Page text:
Posted: November 28, 2013
I recently reviewed this game for my game review blog, Five Penny Review. If you enjoy this review, please visit my page:http://fivepennyreview.blogspot.com/2013/07/ys-origin.html
What sets this game apart?
The Ys series has been a popular action RPG franchise since 1987, but has only had limited release in the US. Ys Origin serves as a prequel to the rest of the series chronologically, but is one of the most recent releases in the series. While the combat sometimes seems more like a hack-and-slash action game than an RPG, there is a sense of strategy and patience required in some areas, especially boss fights, which maintains a more cerebral element in the game. In addition, there are some good platforming sequences and simple puzzle elements that add enough variety to keep the game from feeling monotonous by breaking up the combat sequences.
What is the difficulty factor?
This game is extremely simple to pick up and play. It features the choice of mouse and keyboard controls featuring point and click movement, or you can control your character with just the keyboard when more precision is needed. Personally, I only use the mouse when I have a slice of pizza in my left hand. When new powers are unlocked, brief tutorial screens pop-up to explain their use, and most of them feel fairly intuitive anyway. The game also does a fairly good job of offering direction, feeling fairly linear except for a few brief moments, often due to dialogue from the NPCs.
With that being said, this game is not without its challenging points. The bosses tend to be extremely powerful, at least until you master the patterns of their attacks. Even then, they require some precision movement and possibly some level grinding to survive. For those familiar with the bullet-hell genre, you may find yourselves following a familiar strategy of focusing on not getting hit, only taking attacks when you have the rare opportunity. The rest of the game is fairly tame, although if you let yourself get impatient or careless you will likely end up dying. Save often.
Does it use media effectively?
I feel a bit torn regarding the visuals of this game. The cut scenes use a great mix of 3-D and anime style graphics and are usually gorgeous to look at. The hand drawn character art used during dialogue is on par with many other games, although the character designs feel a bit stale, like you’ve seen them all used before. The sprites for the characters have an odd, compressed feel to them, looking more like dwarves than the anime style drawings used outside of gameplay. The game also uses an odd semi-locked camera at three-quarter view, but the level designs do a good job accounting for this.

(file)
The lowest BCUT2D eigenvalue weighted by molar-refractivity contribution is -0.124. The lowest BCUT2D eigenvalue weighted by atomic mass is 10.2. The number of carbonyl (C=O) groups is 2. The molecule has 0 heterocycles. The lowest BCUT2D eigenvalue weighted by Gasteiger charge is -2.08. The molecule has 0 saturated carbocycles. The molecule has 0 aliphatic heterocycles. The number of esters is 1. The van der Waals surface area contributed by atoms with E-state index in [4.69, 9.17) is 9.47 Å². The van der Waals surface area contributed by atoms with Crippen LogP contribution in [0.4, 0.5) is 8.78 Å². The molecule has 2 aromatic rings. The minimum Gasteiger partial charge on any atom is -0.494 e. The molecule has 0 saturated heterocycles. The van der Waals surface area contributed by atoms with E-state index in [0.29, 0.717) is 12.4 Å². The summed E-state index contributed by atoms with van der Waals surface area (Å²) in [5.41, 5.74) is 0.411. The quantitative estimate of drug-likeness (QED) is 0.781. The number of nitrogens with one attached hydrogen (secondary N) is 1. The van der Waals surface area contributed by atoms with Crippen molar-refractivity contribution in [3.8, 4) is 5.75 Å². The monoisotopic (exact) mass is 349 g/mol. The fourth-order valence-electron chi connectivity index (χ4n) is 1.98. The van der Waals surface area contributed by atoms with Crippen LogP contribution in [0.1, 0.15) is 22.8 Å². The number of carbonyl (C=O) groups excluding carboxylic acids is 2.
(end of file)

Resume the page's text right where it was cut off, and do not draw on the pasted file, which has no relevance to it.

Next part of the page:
The music in this game is phenomenal, playing on both the classical and rock aspects of traditional game music to keep every fight intense. One thing that struck me was the lack of voice acting in the game, which I feel could have done a lot to enhance the overall experience of the game, especially during some of the longer cut scenes that can break the momentum of the game.
Best moment in the game?
Without a doubt, the star of Ys Origin is the boss fight experience. Every boss fight seems bigger and more epic than the last, and each one requires better timing and more complex movement to follow its pattern. Off hand, I really enjoyed the giant centipede boss, Nygtilger, playing as Yunica. It wasn’t necessarily the hardest boss, but the amount of movement and explosions, coupled with the amount of time you spend climbing on it made it a really fun experience.
Who needs to play this game?
While it doesn’t have as many exploration or story elements as many other games of this genre, Ys Origin’s saving grace are its gameplay and music. Each character has a very different feeling to its playthrough, including some alteration of the level design and especially the bosses, greatly increasing the playtime on this game. With scalable difficulty and already difficult bosses, it can also prove a suitable challenge for players seeking it, or to encourage subsequent playthroughs. Personally, while I enjoyed the game, I am glad I picked it up while it was on sale. If it sounds like your cup of tea, I would wait for the next Steam sale to roll around to pick it up.